The court rejected the students’ argument that their right to privacy extends to protection from the transgender students hearing them use the restroom or observing them in a state of undress in locker rooms. It observed that no court had yet recognized a constitutional right as broad as that asserted by the students. Thus, the court explained that privacy claims under the Fourteenth Amendment require fact-intensive and context-specific analysis.
The court then examined the extent that the school’s practice infringed upon the plaintiffs’ privacy rights regarding the involuntary exposure of the intimate parts of the body (or even the possible disclosure of their partially clothed bodies) and whether the infringement is narrowly tailored to serve a compelling state interest. The school district demonstrated that no student was required to change in or use facilities which would make him or her uncomfortable and that it offered, or would be implementing, a range of privacy options, such as single-user restrooms and the installation of dividers in bathroom stalls and curtains in shower stalls. The court held that “[s]ince this matter does not involve any forced or involuntary exposure of a student’s body to or by a transgender person and [Boyertown] has instituted numerous privacy protections and available alternatives for uncomfortable students or to protect against the involuntary exposure of a student’s partially clothed or unclothed body, the plaintiffs have not shown that [Boyertown has] infringed upon their constitutional privacy rights.” Further, noting that several court decisions have concluded that, because some school districts have been found liable for school policies restricting transgender students’ use of restrooms, the court concluded that the school district had a compelling state interest not to discriminate against transgender students.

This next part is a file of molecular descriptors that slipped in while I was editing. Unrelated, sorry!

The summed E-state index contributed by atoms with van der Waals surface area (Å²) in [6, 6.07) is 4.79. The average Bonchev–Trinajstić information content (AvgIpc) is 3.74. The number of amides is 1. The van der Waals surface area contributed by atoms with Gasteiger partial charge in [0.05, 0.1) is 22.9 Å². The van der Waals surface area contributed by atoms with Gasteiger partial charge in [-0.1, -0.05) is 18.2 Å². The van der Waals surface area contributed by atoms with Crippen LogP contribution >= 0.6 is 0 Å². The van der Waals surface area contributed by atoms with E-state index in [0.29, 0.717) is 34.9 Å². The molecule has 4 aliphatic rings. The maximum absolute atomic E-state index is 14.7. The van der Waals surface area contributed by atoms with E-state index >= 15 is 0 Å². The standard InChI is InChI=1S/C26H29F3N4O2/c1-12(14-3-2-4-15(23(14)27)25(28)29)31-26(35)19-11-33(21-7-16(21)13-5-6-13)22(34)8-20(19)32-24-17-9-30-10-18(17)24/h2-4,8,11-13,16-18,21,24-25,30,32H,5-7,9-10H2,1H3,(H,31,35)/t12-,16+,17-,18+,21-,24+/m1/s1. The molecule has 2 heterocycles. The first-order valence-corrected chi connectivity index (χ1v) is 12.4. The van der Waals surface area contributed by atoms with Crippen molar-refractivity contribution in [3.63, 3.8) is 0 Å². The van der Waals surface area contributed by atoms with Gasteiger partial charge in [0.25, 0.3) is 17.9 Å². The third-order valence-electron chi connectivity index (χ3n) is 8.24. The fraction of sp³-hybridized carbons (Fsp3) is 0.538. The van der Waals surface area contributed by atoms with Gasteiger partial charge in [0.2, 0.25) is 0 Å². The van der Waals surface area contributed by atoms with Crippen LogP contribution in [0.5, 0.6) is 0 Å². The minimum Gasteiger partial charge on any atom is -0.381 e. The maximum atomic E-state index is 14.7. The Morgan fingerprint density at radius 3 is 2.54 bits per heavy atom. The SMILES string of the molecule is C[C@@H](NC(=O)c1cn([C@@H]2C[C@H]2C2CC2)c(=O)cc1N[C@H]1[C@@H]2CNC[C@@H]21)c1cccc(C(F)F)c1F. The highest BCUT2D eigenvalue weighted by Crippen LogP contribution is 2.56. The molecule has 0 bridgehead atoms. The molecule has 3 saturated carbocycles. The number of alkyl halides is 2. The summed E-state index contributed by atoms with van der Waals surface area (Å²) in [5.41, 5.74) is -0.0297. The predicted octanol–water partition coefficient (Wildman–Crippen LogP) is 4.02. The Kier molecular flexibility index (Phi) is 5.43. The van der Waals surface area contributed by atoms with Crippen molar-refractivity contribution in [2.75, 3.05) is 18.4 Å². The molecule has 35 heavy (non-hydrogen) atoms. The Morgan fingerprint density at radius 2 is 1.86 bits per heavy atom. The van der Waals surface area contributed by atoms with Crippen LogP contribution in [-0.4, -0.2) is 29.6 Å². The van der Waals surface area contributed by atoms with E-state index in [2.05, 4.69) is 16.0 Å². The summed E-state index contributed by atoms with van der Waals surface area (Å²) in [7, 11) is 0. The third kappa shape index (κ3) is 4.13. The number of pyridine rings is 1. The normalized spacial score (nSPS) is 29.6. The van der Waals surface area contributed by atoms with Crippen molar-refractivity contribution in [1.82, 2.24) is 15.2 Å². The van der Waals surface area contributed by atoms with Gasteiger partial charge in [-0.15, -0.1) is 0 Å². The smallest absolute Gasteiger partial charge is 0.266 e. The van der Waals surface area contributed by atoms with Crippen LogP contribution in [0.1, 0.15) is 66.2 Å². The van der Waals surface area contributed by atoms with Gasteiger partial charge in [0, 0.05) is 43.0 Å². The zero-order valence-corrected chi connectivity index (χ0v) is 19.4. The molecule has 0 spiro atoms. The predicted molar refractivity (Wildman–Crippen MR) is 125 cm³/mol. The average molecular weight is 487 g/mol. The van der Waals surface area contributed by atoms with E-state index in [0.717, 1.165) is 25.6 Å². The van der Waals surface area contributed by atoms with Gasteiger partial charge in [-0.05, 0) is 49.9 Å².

The court also concluded that the students’ likely could not prove a claim of a Title IX violation. The court agreed with the school district’s argument that all students were being treated equally under its practice and, therefore, the plaintiffs could not demonstrate that they were being discriminated against on the basis of sex. “The practice applies to both the boys’ and girls’ locker rooms and bathrooms, meaning that cisgender boys potentially may use the boys’ locker room and bathrooms with transgender boys and cisgender girls potentially may use the girls’ locker room and bathrooms with transgender girls.”
This Boyertown case is the converse of suits brought to invalidate school policies precluding transgender students from using facilities consistent with their gender identity.
The court’s decision aligns with other recent federal court decisions that have found restrictive facility policies to violate the constitutional rights of transgender students.
It can be expected that these issues will continue to be litigated with potentially varying results until such matters finally are addressed by the United States Supreme Court. In 2016, the Supreme Court agreed to review a Fourth Circuit court ruling in the matter of Gloucester County School Board v. G.G., 822 F.3d 709 (4th Cir. 2016). However, with the change in federal administrations in 2017, the Departments of Justice and Education issued guidance documents that contravened those provided by the prior presidential administration. The Supreme Court remanded the case for further consideration by the appellate court in light of the revised guidance. Consequently, school districts will need to continue to monitor the continuing legal developments on these issues.
Meanwhile, the practice of allowing transgender students to use restroom and locker room facilities consistent with their gender identity is the course most likely to avoid successful claims against school districts.
For additional information, contact Matt Hoffman.